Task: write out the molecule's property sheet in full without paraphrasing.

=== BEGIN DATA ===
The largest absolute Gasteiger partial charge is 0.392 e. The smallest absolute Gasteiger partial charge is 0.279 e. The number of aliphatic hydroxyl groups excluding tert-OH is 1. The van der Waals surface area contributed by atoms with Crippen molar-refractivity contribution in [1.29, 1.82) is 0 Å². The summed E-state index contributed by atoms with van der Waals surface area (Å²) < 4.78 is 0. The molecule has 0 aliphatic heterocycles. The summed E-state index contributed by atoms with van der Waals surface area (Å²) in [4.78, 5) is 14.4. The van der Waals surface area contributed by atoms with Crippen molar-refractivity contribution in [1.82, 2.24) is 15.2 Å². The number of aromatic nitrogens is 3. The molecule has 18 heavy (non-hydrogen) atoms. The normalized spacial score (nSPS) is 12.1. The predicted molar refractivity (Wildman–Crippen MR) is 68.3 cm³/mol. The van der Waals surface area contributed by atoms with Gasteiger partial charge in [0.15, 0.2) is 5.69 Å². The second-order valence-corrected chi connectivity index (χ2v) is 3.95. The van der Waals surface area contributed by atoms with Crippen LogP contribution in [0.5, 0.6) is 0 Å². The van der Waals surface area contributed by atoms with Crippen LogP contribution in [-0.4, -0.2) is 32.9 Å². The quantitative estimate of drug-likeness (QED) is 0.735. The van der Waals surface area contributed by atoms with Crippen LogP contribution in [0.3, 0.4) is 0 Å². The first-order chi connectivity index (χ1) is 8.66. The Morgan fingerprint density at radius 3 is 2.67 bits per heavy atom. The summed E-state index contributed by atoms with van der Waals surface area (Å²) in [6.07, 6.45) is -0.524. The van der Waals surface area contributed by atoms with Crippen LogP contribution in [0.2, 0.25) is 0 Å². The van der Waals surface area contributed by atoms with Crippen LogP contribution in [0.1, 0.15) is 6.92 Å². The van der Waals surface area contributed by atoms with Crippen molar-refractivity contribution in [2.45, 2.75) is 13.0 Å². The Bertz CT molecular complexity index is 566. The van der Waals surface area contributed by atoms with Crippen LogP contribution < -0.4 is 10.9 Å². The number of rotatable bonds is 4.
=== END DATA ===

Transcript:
The largest absolute Gasteiger partial charge is 0.392 e. The smallest absolute Gasteiger partial charge is 0.279 e. The number of aliphatic hydroxyl groups excluding tert-OH is 1. The van der Waals surface area contributed by atoms with Crippen molar-refractivity contribution in [1.29, 1.82) is 0 Å². The summed E-state index contributed by atoms with van der Waals surface area (Å²) < 4.78 is 0. The molecule has 0 aliphatic heterocycles. The summed E-state index contributed by atoms with van der Waals surface area (Å²) in [4.78, 5) is 14.4. The van der Waals surface area contributed by atoms with Crippen molar-refractivity contribution in [1.82, 2.24) is 15.2 Å². The number of aromatic nitrogens is 3. The molecule has 18 heavy (non-hydrogen) atoms. The normalized spacial score (nSPS) is 12.1. The predicted molar refractivity (Wildman–Crippen MR) is 68.3 cm³/mol. The van der Waals surface area contributed by atoms with Gasteiger partial charge in [0.15, 0.2) is 5.69 Å². The second-order valence-corrected chi connectivity index (χ2v) is 3.95. The van der Waals surface area contributed by atoms with Crippen LogP contribution in [0.5, 0.6) is 0 Å². The van der Waals surface area contributed by atoms with Crippen LogP contribution in [-0.4, -0.2) is 32.9 Å². The quantitative estimate of drug-likeness (QED) is 0.735. The van der Waals surface area contributed by atoms with Crippen LogP contribution in [0.3, 0.4) is 0 Å². The first-order chi connectivity index (χ1) is 8.66. The Morgan fingerprint density at radius 3 is 2.67 bits per heavy atom. The summed E-state index contributed by atoms with van der Waals surface area (Å²) in [6.07, 6.45) is -0.524. The van der Waals surface area contributed by atoms with Crippen LogP contribution in [0.2, 0.25) is 0 Å². The van der Waals surface area contributed by atoms with Crippen LogP contribution in [0.1, 0.15) is 6.92 Å². The van der Waals surface area contributed by atoms with Crippen molar-refractivity contribution in [2.45, 2.75) is 13.0 Å². The Bertz CT molecular complexity index is 566. The van der Waals surface area contributed by atoms with Crippen LogP contribution < -0.4 is 10.9 Å². The number of rotatable bonds is 4.